The evil does not stop here. The system elevates the middling class to wealth, often men who began life with poverty. A poor man, or a man of small means in the beginning, become rich by trade, speculation, or the successful exploitation of labor, is often a greater calamity to society than a wealthy man reduced to poverty. An old established nobility, with gentle manners, refined tastes, chivalrous feelings, surrounded by the prestige of rank, and endeared by the memory of heroic deeds or lofty civic virtues, is endurable, nay respectable, and not without compensating advantages to society in general, for its rank and privileges. But the upstart, the novus homo, with all the vulgar tastes and habits, ignorance and coarseness, of the class from which he has sprung, and nothing of the class into which he fancies he has risen but its wealth, is intolerable, and widely mischievous. He has nothing to sustain him but his money, and what money can purchase. He enters upon a career of lavish expenditure, and aids to introduce an expensive and luxurious style of living, destructive of genuine simplicity of manners, and of private and social morals. Moral worth and intellectual superiority count for nothing. Men, to be of any account in their town or city, must be rich, at least appear to be rich. The slow gains of patient toil and honest industry no longer suffice. There is in all classes an impatience to be rich. The most daring and reckless speculations are resorted to, and when honest means fail, dishonest, nay, criminal, means are adopted. The man of a moderate income cannot live within his means. His wife and daughters must have the house new-furnished, or a new house taken up town, and must dress so as to vie with the wives and daughters of the millionnaires of Fifth Avenue. Nobody is contented to appear what he is, or to enjoy life in the state in which he finds himself. All are striving to be, or to appear, what they are not, to work their way up to a higher social stratum, and hence society becomes hollow, a sham, a lie.  5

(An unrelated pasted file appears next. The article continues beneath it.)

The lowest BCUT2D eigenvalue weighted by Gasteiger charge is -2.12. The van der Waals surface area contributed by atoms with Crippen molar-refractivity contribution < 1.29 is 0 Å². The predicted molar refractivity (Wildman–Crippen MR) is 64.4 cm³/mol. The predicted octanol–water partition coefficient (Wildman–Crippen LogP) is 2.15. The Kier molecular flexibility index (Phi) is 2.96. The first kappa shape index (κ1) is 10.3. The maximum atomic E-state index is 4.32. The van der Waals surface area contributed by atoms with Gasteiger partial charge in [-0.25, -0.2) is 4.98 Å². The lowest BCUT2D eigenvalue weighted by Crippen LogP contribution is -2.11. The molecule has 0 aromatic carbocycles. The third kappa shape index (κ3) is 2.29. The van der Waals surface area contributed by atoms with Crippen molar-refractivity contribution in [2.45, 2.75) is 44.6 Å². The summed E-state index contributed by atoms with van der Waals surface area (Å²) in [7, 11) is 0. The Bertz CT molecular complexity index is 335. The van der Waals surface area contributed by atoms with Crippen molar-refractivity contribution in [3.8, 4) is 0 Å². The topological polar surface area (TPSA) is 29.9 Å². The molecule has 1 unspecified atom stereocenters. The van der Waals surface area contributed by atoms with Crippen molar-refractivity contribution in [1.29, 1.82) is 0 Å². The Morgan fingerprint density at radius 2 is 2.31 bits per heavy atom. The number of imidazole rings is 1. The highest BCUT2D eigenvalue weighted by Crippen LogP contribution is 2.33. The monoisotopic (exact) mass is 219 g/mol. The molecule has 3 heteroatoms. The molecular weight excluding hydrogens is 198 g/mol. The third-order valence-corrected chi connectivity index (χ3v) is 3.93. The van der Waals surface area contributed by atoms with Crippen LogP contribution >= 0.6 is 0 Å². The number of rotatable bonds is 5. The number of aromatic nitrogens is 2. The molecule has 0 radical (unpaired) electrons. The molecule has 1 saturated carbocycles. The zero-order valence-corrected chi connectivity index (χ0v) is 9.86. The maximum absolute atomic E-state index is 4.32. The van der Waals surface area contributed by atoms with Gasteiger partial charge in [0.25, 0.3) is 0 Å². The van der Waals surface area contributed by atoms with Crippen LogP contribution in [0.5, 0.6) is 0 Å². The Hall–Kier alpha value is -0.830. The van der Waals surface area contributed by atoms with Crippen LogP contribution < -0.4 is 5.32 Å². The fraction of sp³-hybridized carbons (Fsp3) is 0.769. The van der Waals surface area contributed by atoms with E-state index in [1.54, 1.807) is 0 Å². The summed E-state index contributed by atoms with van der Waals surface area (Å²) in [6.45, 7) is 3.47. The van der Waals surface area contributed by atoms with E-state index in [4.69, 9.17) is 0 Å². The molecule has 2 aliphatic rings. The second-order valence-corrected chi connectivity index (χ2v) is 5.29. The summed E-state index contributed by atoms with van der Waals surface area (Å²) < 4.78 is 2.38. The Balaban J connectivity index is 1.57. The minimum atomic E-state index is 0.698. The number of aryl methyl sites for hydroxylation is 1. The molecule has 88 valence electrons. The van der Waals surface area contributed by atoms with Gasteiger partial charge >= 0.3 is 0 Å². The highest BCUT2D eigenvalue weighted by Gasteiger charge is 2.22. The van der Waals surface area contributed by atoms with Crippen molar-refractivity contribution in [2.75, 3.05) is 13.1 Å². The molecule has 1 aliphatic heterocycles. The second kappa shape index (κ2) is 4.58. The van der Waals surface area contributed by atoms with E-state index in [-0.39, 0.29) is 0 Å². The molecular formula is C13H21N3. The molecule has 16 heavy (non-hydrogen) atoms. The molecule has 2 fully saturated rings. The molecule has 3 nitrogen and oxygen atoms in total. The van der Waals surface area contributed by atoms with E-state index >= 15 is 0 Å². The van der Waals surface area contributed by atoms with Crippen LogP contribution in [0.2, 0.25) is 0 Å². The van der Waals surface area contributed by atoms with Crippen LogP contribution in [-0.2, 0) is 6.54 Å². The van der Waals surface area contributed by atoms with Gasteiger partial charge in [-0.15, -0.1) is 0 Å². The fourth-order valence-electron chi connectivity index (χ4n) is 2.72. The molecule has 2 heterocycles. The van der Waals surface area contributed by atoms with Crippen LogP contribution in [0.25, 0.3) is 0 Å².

Between the master and the slave, between the lord and the serf, there often grow up pleasant personal relations and attachments; there is personal intercourse, kindness, affability, protection on the one side, respect and gratitude on the other, which partially compensates for the superiority of the one and the inferiority of the other; but the modern system of wages allows very little of all this: the capitalist and the workman belong to different species, and have little personal intercourse. The agent or man of business pays the workman his wages, and there ends the responsibility of the employer. The laborer has no further claim on him, and he may want and starve, or sicken and die—it is his own affair, with which the employer has nothing to do. Hence the relation between the two classes becomes mercenary, hard, and a matter of arithmetic. The one class become proud, haughty, cold, supercilious, contemptuous, or at best superbly indifferent, looking upon their laborers as appendages of their steam-engines, their spinning-jennies, or their power-looms, with far less of esteem and affection than they bestow on their favorite dogs or horses; the other class become envious, discontented, resentful, hostile, laboring under a sense of injustice, and waiting only the opportunity to right themselves. The equality of love, of affection, cannot come in to make amends for the inequality of property and condition.  6